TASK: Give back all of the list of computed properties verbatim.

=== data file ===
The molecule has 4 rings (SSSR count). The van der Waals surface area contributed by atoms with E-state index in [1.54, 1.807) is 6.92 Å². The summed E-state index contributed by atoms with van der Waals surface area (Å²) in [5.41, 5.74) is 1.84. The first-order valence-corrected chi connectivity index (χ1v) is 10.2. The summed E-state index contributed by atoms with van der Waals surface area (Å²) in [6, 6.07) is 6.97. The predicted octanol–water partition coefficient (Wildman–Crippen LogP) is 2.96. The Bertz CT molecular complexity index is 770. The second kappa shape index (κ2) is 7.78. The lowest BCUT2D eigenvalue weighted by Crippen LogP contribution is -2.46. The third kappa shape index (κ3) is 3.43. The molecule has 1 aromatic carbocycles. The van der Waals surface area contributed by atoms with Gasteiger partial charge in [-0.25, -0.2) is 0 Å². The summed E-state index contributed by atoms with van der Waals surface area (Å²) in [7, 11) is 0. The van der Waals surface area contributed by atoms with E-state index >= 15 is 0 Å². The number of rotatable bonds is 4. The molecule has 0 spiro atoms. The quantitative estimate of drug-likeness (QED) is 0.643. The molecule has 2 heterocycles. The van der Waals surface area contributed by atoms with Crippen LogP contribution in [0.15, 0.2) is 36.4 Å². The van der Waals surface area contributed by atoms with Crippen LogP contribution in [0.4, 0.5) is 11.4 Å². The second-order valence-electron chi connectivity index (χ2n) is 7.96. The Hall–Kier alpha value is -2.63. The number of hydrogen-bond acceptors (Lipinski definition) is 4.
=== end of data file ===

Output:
The molecule has 4 rings (SSSR count). The van der Waals surface area contributed by atoms with E-state index in [1.54, 1.807) is 6.92 Å². The summed E-state index contributed by atoms with van der Waals surface area (Å²) in [5.41, 5.74) is 1.84. The first-order valence-corrected chi connectivity index (χ1v) is 10.2. The summed E-state index contributed by atoms with van der Waals surface area (Å²) in [6, 6.07) is 6.97. The predicted octanol–water partition coefficient (Wildman–Crippen LogP) is 2.96. The Bertz CT molecular complexity index is 770. The second kappa shape index (κ2) is 7.78. The lowest BCUT2D eigenvalue weighted by Crippen LogP contribution is -2.46. The third kappa shape index (κ3) is 3.43. The molecule has 1 aromatic carbocycles. The van der Waals surface area contributed by atoms with Gasteiger partial charge in [-0.25, -0.2) is 0 Å². The summed E-state index contributed by atoms with van der Waals surface area (Å²) in [7, 11) is 0. The van der Waals surface area contributed by atoms with E-state index >= 15 is 0 Å². The number of rotatable bonds is 4. The molecule has 0 spiro atoms. The quantitative estimate of drug-likeness (QED) is 0.643. The molecule has 2 heterocycles. The van der Waals surface area contributed by atoms with Crippen LogP contribution in [0.15, 0.2) is 36.4 Å². The van der Waals surface area contributed by atoms with Crippen LogP contribution in [0.4, 0.5) is 11.4 Å². The second-order valence-electron chi connectivity index (χ2n) is 7.96. The Hall–Kier alpha value is -2.63. The number of hydrogen-bond acceptors (Lipinski definition) is 4.